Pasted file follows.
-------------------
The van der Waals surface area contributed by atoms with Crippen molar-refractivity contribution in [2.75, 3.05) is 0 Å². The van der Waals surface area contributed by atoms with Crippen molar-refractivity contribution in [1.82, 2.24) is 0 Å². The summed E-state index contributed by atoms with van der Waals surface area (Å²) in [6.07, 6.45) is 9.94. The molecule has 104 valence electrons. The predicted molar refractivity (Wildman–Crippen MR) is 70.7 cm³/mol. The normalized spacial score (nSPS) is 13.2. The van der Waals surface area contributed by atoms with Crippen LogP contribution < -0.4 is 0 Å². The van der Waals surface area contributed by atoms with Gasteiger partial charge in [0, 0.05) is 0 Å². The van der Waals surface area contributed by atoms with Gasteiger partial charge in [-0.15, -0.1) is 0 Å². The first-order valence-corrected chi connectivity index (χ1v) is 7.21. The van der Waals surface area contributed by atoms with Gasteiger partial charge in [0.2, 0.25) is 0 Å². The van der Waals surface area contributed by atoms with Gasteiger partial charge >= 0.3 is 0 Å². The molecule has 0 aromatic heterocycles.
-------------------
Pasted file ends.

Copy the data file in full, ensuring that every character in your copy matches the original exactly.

The van der Waals surface area contributed by atoms with Crippen molar-refractivity contribution in [2.75, 3.05) is 0 Å². The van der Waals surface area contributed by atoms with Crippen molar-refractivity contribution in [1.82, 2.24) is 0 Å². The summed E-state index contributed by atoms with van der Waals surface area (Å²) in [6.07, 6.45) is 9.94. The molecule has 104 valence electrons. The predicted molar refractivity (Wildman–Crippen MR) is 70.7 cm³/mol. The normalized spacial score (nSPS) is 13.2. The van der Waals surface area contributed by atoms with Crippen LogP contribution < -0.4 is 0 Å². The van der Waals surface area contributed by atoms with Gasteiger partial charge in [0, 0.05) is 0 Å². The van der Waals surface area contributed by atoms with Gasteiger partial charge in [-0.15, -0.1) is 0 Å². The first-order valence-corrected chi connectivity index (χ1v) is 7.21. The van der Waals surface area contributed by atoms with Gasteiger partial charge in [0.2, 0.25) is 0 Å². The van der Waals surface area contributed by atoms with Gasteiger partial charge >= 0.3 is 0 Å². The molecule has 0 aromatic heterocycles.